The dramatic rise in issued claims for defamation, in particular litigation concerning online publications, might – on the face of the statistics – suggest that the eagerly-anticipated Defamation Act 2013 has already failed in its objective of pro
By Stewart Thorpe 26 November 12:04
The diet of news content often gives audiences reason to feel gloomy.
By Tim Potter 26 November 11:23
Former editor of Money Marketing editor and Centaur managing director Tim Potter explains why business journalists should embrace content marketing lest they go the way as coal miners and typesetters
By Adam Tudor and Isabella Piasecka 18 November 11:29
As the law stands, arrested persons have no absolute right to anonymity.
By Michael Sheen 12 November 8:43
The Freedom of Information Act enshrines our right to know. It gives us the right to the information that we want to know, not what the Government is prepared to let us see. It’s that information that gives us the ability to make informed decisions and to voice opinions on those decisions.
Social media 'incredibly useful' for journalists covering Israel, but it also opens them up to abuseBy James Rodgers 10 November 15:46
Since the Arab uprisings of early 2011, social media have played an increasing role in the politics and conflict of the wider Middle East. That has been especially true in the Israeli-Palestinian conflict.
Why UK should learn the lesson of Ireland's costly decision to fillet its Freedom of Information ActBy Tom Felle 09 November 11:22
Anyone wondering what Justice Secretary Michael Gove’s plans are for the UK Freedom of Information Act should look across the Irish Sea to see what’s in store.
Former B2B editor Richard Siddle: Journalists can't do more and more with less without cutting cornersBy Richard Siddle 06 November 10:55
If video killed the radio star, the internet is doing the same to the writing star.
By Carolyn Pepper 04 November 11:43
Yesterday may be an important date for press regulation. Or it may be of no significance whatsoever.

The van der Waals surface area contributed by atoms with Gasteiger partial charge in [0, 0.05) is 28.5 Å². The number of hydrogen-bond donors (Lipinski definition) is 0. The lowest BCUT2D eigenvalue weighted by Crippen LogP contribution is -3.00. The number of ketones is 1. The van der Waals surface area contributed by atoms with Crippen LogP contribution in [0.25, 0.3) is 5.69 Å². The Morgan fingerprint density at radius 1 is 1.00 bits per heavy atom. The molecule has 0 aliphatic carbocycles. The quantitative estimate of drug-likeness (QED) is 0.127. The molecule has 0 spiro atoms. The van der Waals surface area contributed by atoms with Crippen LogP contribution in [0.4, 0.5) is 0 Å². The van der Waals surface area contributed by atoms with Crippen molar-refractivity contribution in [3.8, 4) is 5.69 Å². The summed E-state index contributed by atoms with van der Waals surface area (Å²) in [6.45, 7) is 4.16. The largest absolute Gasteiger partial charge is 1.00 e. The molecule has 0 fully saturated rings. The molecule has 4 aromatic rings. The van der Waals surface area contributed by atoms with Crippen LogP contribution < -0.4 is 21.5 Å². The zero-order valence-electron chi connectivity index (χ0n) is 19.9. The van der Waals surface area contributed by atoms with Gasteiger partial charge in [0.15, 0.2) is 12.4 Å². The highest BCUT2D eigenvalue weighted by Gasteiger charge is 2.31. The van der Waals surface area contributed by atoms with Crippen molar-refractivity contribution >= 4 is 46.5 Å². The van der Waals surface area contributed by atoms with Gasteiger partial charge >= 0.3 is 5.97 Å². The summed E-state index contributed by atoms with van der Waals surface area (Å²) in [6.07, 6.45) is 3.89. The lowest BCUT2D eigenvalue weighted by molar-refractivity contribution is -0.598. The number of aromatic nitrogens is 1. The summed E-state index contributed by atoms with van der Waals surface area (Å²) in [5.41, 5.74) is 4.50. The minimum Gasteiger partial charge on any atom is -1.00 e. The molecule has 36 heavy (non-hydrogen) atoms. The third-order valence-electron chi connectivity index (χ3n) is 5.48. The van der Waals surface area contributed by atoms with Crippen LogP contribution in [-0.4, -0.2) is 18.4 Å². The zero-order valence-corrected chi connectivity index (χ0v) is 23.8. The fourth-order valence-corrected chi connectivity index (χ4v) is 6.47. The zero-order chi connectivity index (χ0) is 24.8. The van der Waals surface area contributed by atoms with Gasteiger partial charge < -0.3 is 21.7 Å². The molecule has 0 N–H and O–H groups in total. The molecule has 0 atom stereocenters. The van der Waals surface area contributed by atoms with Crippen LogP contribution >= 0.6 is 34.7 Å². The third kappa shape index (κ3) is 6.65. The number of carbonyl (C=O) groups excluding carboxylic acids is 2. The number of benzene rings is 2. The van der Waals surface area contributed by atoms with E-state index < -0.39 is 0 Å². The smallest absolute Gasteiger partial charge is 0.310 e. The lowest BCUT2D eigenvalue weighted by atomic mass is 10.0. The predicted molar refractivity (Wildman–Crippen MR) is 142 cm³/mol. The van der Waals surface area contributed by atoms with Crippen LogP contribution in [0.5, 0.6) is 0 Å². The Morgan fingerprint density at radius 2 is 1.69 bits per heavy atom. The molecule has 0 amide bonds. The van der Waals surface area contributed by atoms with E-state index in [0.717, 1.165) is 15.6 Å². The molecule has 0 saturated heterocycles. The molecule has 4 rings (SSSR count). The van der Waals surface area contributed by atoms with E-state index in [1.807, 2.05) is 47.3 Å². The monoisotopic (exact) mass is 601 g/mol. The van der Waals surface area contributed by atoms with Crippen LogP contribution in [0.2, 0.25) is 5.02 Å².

How to be a Journalist 2015: Press Gazette's guide to journalism training in association with the NCTJBy Press Gazette 02 October 11:34
Press Gazette has published its annual guide to journalism training, produced in association with the National Council for the Training Journalists.
By Pete Brown 30 September 18:00
“And so it begins … ISIS flag among refugees in Germany fighting the police,” blared the headline on the Conservative Post; “with this new leaked picture, everything seems confirmed”. The image in question purported to show a group of Syrian refugees holding ISIS flags and attacking German police officers.
'Journalism is not a crime' campaigners forget the plight of more than 60 tabloid journalists arrested in UKBy Mick Hume 08 September 11:54
It seems that the cry ‘journalism is not a crime’ is everywhere. Turkey’s use of anti-terror laws to arrest two British journalists (and their local ‘fixer’) working for Vice sparked a wave of online protests and petitions.
By Amber Melville-Brown 25 August 10:45
A letter from the Queen means you've reached the ripe old age of 100. A letter from Kensington Palace may mean you've overstepped the mark snapping pictures of a royal prince.
By Christopher Hutchings 04 August 8:41
By Rushabh Haria 28 July 9:28
London24 editor on giving punters what they ask for
The Daily Mirror couldn't make video pay, but a former photographer for the paper reveals how he has since going it aloneBy James Vellacott 27 July 11:14
Former Daily Mirror photographer James Vellacott reveals how he swapped redundancy-threatened life on the national press for a new career heading up his own successful video producation company.
By Colin Randall 16 July 15:57
Guy Rais was a name that resounded in Fleet Street for most of his 35-year career as a Daily Telegraph reporter covering events from war and man-made or natural disasters to the doings and undoing of notorious criminals. At the grand old age of 95, he has died.
By Rushabh Haria 10 July 13:30
A decade after Reuters moved away from Fleet Street, Press Gazette took a wander down what was once the street of adventure for journalists.
By Nigel Tait 09 July 10:47
So, what has contributed to London losing its crown? The so-called “chilling effect”, felt by editors when they feel the icy blast of an incipient libel action, has been warmed up by a number of developments.
By Shruti Sheth 06 July 16:09
More women than ever are training to be journalists.
By Gareth Corfield 24 June 9:33
Croydon Advertiser reporter Gareth Davies did absolutely nothing wrong when he followed up a local fraudster's conviction with fresh stories about her criminal conduct.